Anything with this much sugar will end up being delicious. True fact.
Now, since I am extremely lazy, I simply melted together my butter and chocolate squares in a small bowl in the microwave, following the melting instructions on the sleeve of chocolate. Just be careful not to nuke for too long, or you'll burn the chocolate and ruin Saint Patrick's Day. Let the butter/chocolate mix cool off for a minute or two before dumping into your mixing bowl, and then pour the nearly ridiculous amount of sugar in and mix for about 4 minutes, stopping halfway through to scrape your bowl.
It should look like a glorious bowl of Heaven at this point. Because it is.
You know what isn't easy? Measuring Guinness. The foam just never goes away. It's enough to drive you to drink out of your own measuring cup.
Once the sugar/chocolate/butter mix is perfectly combined, add in the egg, Guinness, and vanilla extract. After these items have been fully incorporated, add in the dry mix you set aside earlier and pour in half. Then mix, scrape the bowl, add in the rest, mix, scrape, and mix for a few moments more until you're left with this:
"Hmmmpppffffhh." -Noise you will make upon taste testing batter.
Bake in the middle rack of the oven for 25-30 minutes. I needed the full 30 before a toothpick came out of the cake clean. Rest your cake (still in the pan) for 10 minutes on a cooling rack. Then take a butter knife and free the edges of the cake from the pan before plopping (so technical) the cake out of the pan and onto a towel to cool on your cake rack. If you're trying to speed things up, or simply feel you might die if you don't get to eat this cake soon, place in the freezer for 15-30 minutes while you make the frosting.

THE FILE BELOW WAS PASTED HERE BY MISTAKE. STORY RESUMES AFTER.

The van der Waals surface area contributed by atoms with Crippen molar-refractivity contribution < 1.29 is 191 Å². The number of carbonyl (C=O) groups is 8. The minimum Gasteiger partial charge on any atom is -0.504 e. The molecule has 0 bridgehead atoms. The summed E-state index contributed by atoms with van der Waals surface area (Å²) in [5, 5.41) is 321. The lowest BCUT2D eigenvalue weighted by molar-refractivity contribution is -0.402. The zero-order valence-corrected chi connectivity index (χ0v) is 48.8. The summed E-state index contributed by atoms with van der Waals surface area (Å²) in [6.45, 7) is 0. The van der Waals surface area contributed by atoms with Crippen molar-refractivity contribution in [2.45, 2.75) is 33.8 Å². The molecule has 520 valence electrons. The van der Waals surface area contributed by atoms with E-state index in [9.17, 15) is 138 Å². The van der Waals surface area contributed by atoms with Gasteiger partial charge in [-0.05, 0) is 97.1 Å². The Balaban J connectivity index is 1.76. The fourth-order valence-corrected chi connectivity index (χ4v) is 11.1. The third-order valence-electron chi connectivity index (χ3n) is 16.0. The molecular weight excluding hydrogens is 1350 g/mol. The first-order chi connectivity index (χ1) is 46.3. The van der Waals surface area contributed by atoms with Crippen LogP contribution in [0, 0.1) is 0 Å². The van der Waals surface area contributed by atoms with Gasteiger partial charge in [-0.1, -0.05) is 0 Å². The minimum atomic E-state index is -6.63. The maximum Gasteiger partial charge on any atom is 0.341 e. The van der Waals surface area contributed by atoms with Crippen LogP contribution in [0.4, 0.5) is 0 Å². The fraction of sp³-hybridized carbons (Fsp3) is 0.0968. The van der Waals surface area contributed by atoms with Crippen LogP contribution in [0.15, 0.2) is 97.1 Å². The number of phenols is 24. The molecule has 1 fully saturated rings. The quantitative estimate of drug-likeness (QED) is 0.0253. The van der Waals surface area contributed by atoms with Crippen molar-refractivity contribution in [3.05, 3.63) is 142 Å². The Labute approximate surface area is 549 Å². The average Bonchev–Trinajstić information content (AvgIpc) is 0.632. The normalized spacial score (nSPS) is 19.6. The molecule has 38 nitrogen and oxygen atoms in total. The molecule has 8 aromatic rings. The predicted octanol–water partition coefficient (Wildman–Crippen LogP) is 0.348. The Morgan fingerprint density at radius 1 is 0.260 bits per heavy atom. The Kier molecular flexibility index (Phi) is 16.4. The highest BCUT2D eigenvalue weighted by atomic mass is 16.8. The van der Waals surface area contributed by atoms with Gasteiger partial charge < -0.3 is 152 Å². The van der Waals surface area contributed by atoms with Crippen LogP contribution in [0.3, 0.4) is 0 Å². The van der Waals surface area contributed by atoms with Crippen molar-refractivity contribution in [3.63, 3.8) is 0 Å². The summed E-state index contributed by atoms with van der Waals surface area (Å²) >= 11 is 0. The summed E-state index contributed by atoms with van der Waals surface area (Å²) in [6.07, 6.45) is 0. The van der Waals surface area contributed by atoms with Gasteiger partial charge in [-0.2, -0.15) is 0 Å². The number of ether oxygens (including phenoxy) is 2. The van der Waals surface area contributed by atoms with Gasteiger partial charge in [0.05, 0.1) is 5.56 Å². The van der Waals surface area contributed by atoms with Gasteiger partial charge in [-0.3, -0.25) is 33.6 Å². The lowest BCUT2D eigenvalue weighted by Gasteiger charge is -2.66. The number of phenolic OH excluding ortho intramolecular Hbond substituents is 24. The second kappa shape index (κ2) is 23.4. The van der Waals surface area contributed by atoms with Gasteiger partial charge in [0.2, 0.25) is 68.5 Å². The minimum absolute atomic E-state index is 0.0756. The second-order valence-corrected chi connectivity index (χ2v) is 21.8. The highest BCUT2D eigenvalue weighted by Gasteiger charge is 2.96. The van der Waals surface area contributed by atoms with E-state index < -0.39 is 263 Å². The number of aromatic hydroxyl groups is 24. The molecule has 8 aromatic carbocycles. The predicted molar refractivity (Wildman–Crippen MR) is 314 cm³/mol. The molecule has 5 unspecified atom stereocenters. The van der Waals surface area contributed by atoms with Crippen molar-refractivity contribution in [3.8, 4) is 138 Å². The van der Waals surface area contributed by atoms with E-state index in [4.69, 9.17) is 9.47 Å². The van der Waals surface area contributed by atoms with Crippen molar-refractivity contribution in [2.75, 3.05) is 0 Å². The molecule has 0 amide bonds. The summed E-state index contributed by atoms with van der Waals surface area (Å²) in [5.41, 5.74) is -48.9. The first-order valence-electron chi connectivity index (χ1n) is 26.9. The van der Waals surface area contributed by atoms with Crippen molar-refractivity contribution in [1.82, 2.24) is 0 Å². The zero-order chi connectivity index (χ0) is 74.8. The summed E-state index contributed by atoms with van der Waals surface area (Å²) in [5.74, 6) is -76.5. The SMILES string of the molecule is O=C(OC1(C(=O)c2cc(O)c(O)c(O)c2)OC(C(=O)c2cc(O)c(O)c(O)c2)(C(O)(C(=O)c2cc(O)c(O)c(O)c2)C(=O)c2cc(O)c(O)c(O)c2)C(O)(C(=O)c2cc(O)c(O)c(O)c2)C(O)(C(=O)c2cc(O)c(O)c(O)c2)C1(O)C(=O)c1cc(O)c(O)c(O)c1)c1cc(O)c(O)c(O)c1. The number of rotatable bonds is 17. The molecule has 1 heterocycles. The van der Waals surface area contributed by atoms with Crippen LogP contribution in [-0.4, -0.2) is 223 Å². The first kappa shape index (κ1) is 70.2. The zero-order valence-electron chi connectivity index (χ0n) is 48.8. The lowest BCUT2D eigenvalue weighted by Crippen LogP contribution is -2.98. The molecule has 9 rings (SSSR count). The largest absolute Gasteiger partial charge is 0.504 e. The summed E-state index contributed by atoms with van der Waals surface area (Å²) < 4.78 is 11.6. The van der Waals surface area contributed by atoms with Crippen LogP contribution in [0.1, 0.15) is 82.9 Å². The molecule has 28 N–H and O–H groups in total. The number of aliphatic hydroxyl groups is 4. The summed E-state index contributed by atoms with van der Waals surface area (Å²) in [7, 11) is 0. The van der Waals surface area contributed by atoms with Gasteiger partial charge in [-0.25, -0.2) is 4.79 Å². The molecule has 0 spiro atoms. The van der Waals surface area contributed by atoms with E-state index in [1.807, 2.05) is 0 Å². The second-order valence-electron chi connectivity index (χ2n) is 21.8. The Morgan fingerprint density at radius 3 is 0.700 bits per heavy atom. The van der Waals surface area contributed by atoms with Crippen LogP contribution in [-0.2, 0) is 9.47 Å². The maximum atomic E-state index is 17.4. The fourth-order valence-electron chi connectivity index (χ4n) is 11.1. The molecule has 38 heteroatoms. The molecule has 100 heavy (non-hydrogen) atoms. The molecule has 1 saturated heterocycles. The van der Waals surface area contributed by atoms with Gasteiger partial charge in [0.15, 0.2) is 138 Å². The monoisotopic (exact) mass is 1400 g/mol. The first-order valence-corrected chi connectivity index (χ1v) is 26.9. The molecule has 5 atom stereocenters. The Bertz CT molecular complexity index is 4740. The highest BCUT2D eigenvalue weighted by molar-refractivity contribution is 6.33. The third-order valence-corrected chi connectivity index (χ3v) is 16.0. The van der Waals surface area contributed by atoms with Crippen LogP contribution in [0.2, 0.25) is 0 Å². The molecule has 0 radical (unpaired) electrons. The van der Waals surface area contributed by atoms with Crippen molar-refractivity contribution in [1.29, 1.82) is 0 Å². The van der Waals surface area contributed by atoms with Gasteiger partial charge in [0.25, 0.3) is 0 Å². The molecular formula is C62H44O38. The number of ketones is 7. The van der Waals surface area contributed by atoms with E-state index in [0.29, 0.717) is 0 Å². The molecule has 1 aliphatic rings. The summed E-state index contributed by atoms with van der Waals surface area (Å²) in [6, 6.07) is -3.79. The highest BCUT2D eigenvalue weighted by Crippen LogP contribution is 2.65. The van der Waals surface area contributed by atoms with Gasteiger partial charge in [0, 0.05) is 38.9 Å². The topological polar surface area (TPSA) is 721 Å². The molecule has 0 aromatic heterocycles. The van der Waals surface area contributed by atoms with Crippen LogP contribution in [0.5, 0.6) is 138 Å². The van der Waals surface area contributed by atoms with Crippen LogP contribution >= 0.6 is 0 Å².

I'm sure I could've found a smaller bottle of Baileys, but why?
The icing is comprised of three very simple ingredients: butter, Baileys, and powdered sugar. It really is that easy sometimes. To make, simply cream the butter in your mixer until fluffy (3 minutes or so), then add in 3 tablespoons of Baileys. Let this mix together a bit, and then add in 3 cups of powdered sugar. Do this one at a time, or you will have a powdered sugar/Baileys explosion situation on your hands. Invite me over, I'm sure I can find a way to help clean that mess up. Presto- you've got really boozy frosting. If you want more booze, add in a teaspoon or two until you get the taste you prefer. I didn't want to feel like I was taking a shot of straight Baileys while eating cake, so 3 tablespoons was the perfect amount. I'm told all things in moderation, and I suppose I sort of understand what that means now. Sort of being the operative words here. I guess I'll share my two-toned rose secrets with you before you start judging my inability to function like a proper adult. Now that's what I call a diversion!

Here's what you need to make this magic happen:
  • Piping bag fitted with 2D Wilton tip